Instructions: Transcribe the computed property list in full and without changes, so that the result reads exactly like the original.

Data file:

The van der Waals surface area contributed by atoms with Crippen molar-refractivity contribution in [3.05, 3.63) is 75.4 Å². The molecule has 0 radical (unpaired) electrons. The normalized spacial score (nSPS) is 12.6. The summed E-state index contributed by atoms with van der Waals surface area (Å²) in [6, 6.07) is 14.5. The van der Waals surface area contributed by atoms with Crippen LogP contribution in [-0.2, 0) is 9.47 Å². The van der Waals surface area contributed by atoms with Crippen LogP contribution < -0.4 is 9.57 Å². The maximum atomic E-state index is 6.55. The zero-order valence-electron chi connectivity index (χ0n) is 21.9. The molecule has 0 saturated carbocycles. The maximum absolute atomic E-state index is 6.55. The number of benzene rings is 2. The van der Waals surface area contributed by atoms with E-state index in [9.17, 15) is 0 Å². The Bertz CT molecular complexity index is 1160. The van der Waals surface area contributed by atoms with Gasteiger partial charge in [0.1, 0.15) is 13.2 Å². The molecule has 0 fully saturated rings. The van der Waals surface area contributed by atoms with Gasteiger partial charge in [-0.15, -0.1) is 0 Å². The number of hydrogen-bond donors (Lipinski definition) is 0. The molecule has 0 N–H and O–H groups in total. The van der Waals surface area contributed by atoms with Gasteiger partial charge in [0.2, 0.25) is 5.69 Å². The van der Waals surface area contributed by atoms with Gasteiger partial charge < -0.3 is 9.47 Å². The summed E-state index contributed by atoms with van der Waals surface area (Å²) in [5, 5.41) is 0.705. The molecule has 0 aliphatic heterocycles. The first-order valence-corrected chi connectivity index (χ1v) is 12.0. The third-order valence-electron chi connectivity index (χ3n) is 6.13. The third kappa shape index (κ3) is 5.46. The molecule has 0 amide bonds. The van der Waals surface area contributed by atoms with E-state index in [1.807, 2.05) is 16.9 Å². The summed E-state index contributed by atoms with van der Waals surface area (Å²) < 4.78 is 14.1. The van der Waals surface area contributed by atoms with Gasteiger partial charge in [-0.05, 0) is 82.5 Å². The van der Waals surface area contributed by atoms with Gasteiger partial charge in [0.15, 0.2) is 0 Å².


The van der Waals surface area contributed by atoms with Crippen molar-refractivity contribution in [3.05, 3.63) is 75.4 Å². The molecule has 0 radical (unpaired) electrons. The normalized spacial score (nSPS) is 12.6. The summed E-state index contributed by atoms with van der Waals surface area (Å²) in [6, 6.07) is 14.5. The van der Waals surface area contributed by atoms with Crippen LogP contribution in [-0.2, 0) is 9.47 Å². The van der Waals surface area contributed by atoms with Crippen LogP contribution < -0.4 is 9.57 Å². The maximum atomic E-state index is 6.55. The zero-order valence-electron chi connectivity index (χ0n) is 21.9. The molecule has 0 saturated carbocycles. The maximum absolute atomic E-state index is 6.55. The number of benzene rings is 2. The van der Waals surface area contributed by atoms with E-state index in [9.17, 15) is 0 Å². The Bertz CT molecular complexity index is 1160. The van der Waals surface area contributed by atoms with Gasteiger partial charge in [0.1, 0.15) is 13.2 Å². The molecule has 0 fully saturated rings. The van der Waals surface area contributed by atoms with Gasteiger partial charge in [-0.15, -0.1) is 0 Å². The number of hydrogen-bond donors (Lipinski definition) is 0. The molecule has 0 N–H and O–H groups in total. The van der Waals surface area contributed by atoms with Gasteiger partial charge in [0.2, 0.25) is 5.69 Å². The van der Waals surface area contributed by atoms with Gasteiger partial charge < -0.3 is 9.47 Å². The summed E-state index contributed by atoms with van der Waals surface area (Å²) in [5, 5.41) is 0.705. The molecule has 0 aliphatic heterocycles. The first-order valence-corrected chi connectivity index (χ1v) is 12.0. The third-order valence-electron chi connectivity index (χ3n) is 6.13. The third kappa shape index (κ3) is 5.46. The molecule has 0 amide bonds. The van der Waals surface area contributed by atoms with E-state index in [1.807, 2.05) is 16.9 Å². The summed E-state index contributed by atoms with van der Waals surface area (Å²) < 4.78 is 14.1. The van der Waals surface area contributed by atoms with Gasteiger partial charge in [-0.05, 0) is 82.5 Å². The van der Waals surface area contributed by atoms with Gasteiger partial charge in [0.15, 0.2) is 0 Å².